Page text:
Why you have to be poor to treat people like Jesus did

Very good look at the way the poor is treated.

Mercy not Sacrifice

The title is everything if you want a well-trafficked blog post. Now my task is to explore whether this provocative statement is actually true. I spent last week reading a couple of Catholic writers offering a provocative definition of “poverty” as a positive state of character. So I thought this could be my contribution to the Despised Ones synchroblog this week on how to show genuine solidarity to marginalized people. I think that you have to become poor to live in true solidarity, which is what God decided to do to humanity by coming to Earth as the poorest man who has ever lived.

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Boils, Church, and Social Injustice

Exodus 9:10 NIV “So they took soot from the kiln and stood before Pharaoh. And Moses threw it in the air, and it became boils breaking out in sores on man and beast.”
Ouch! I don’t know if you’ve ever suffered a boil, but it is horribly painful. It is a reddened, tender abscess caused by bacteria that erupts on the skin. A boil can be anywhere in size from a pea to a golf ball. Healing starts when the boil forms pus (a thin, protein-rich fluid that accumulates under the skin as an immune system response) and then bursts.
Boils can burst spontaneously, but many sufferers make a trip to the doctor to get boils lanced (that is, incised and drained). I’ve experienced a few in my younger years and whenever one appeared I hated watching it grow. Discomfort and various degrees of pain followed, depending on which part of my body was infected.
The prophet Isaiah gives instructions on how to get rid of a boil: “Let them take a cake of figs and apply it to the boil that he may recover.” Isaiah 38:21 NIV
Yet, another practice cited in one of the books of Moses: “If there is in the skin of one’s body a boil and it heals, and in the place of the boil there comes a white swelling or a reddish-white spot, then it shall be shown to the priest. And the priest shall look, and if it appears deeper than the skin and its hair has turned white, then the priest shall pronounce him unclean. It is a case of leprous disease that has broken out in the boil. But if the priest examines it and there is no white hair in it and it is not deeper than the skin, but has faded, then the priest shall shut him up seven days. And if it spreads in the skin, then the priest shall pronounce him unclean; it is a disease …” Leviticus 13:18-23 NIV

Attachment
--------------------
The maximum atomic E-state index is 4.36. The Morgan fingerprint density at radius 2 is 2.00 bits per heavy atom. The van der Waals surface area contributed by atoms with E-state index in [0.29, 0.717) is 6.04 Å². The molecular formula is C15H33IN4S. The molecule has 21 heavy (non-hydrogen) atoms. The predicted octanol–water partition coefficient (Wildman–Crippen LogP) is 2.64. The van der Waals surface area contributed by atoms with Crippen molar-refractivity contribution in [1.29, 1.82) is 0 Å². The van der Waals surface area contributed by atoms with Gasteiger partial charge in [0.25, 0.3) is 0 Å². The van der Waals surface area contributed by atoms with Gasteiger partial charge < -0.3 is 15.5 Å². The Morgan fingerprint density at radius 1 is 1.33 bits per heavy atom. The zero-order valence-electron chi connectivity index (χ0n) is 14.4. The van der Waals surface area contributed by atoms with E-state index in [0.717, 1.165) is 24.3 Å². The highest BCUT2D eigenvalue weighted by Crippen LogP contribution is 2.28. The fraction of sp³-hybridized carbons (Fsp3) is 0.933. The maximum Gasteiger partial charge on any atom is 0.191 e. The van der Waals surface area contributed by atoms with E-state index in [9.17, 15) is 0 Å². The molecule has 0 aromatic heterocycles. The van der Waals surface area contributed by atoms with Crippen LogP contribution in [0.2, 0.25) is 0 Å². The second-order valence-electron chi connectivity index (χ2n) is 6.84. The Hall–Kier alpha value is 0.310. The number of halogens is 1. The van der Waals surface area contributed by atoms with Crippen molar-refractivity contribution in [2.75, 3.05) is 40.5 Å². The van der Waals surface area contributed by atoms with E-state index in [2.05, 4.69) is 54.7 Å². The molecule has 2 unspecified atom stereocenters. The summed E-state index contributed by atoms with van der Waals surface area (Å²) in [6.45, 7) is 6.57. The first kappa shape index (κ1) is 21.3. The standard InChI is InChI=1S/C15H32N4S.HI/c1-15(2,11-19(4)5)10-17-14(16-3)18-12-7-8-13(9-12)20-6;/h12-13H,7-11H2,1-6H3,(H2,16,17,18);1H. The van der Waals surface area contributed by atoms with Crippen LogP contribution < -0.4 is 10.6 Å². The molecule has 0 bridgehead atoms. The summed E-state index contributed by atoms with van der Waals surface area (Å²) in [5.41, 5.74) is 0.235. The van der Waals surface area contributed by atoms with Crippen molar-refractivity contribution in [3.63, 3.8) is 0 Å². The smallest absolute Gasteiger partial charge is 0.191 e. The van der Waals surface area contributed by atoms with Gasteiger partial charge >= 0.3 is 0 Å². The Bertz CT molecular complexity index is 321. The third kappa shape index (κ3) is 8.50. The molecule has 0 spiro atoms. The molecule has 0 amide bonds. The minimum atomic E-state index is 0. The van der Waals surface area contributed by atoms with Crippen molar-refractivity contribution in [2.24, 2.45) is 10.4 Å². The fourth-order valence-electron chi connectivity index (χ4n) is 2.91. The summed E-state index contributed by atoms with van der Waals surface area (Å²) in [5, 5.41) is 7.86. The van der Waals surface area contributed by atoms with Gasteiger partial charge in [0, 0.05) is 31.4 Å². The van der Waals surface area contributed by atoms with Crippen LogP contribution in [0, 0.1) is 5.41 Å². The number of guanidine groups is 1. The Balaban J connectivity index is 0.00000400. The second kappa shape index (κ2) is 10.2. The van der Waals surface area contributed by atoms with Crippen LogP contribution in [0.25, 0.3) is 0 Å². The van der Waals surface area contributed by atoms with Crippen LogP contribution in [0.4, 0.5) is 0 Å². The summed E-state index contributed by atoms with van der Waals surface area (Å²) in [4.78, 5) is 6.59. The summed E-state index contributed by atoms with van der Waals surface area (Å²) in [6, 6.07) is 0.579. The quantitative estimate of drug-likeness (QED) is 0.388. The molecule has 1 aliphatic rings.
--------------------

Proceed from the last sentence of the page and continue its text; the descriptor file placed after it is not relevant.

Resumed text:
Wow! Surprised indeed, by this ancient advice about boils then I started thinking: Yes, we find boils on people’s bodies, but also on the body of the church.
When the sword of Christ does not lance various spiritual infections, there is no healing inside or outside the church body.
The sword of Christ, of course, is a symbol of God’s Word. We are to love God with our hearts, minds, souls, and bodies; we are to love our neighbors as ourselves. I mean the church should be a place of healing when a spiritual boil erupts. We have the example of Isaiah to apply a healing balm, or from Leviticus, to seek the guidance of a trusted spiritual leader.
However, festering boils also erupt outside the church, caused by sin in the world. Jesus died on the cross for salvation’s sake. Why must we compel the church to speak about social injustices? Our God is the God of the living, not of the dead. Lord, forgive us for not being risk-takers, for not being change agents, for the sake of your kingdom. Are we never going to lance these boils of social injustice with the sword of Christ? This is why Imoan…